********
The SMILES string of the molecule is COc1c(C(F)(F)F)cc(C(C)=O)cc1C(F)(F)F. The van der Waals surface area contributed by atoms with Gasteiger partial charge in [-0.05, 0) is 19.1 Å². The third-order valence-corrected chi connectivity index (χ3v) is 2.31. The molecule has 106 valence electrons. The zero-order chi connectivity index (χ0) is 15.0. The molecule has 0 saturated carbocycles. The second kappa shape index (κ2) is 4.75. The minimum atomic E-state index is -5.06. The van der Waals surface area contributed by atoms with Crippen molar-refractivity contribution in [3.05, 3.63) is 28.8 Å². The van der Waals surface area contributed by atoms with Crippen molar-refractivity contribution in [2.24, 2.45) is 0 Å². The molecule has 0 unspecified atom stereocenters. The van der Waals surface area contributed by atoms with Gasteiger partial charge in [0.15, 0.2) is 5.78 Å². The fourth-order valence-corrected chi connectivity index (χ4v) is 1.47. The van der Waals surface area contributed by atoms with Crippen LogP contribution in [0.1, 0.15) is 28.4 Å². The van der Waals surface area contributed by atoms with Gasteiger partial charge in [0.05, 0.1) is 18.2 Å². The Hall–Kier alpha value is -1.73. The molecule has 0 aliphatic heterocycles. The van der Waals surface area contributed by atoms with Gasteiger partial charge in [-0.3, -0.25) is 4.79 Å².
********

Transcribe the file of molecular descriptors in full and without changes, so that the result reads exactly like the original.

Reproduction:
The SMILES string of the molecule is COc1c(C(F)(F)F)cc(C(C)=O)cc1C(F)(F)F. The van der Waals surface area contributed by atoms with Gasteiger partial charge in [-0.05, 0) is 19.1 Å². The third-order valence-corrected chi connectivity index (χ3v) is 2.31. The molecule has 106 valence electrons. The zero-order chi connectivity index (χ0) is 15.0. The molecule has 0 saturated carbocycles. The second kappa shape index (κ2) is 4.75. The minimum atomic E-state index is -5.06. The van der Waals surface area contributed by atoms with Crippen molar-refractivity contribution in [3.05, 3.63) is 28.8 Å². The van der Waals surface area contributed by atoms with Crippen molar-refractivity contribution in [2.24, 2.45) is 0 Å². The molecule has 0 unspecified atom stereocenters. The van der Waals surface area contributed by atoms with Gasteiger partial charge in [0.15, 0.2) is 5.78 Å². The fourth-order valence-corrected chi connectivity index (χ4v) is 1.47. The van der Waals surface area contributed by atoms with Crippen LogP contribution in [0.1, 0.15) is 28.4 Å². The van der Waals surface area contributed by atoms with Gasteiger partial charge in [0.05, 0.1) is 18.2 Å². The Hall–Kier alpha value is -1.73. The molecule has 0 aliphatic heterocycles. The van der Waals surface area contributed by atoms with Gasteiger partial charge in [-0.3, -0.25) is 4.79 Å².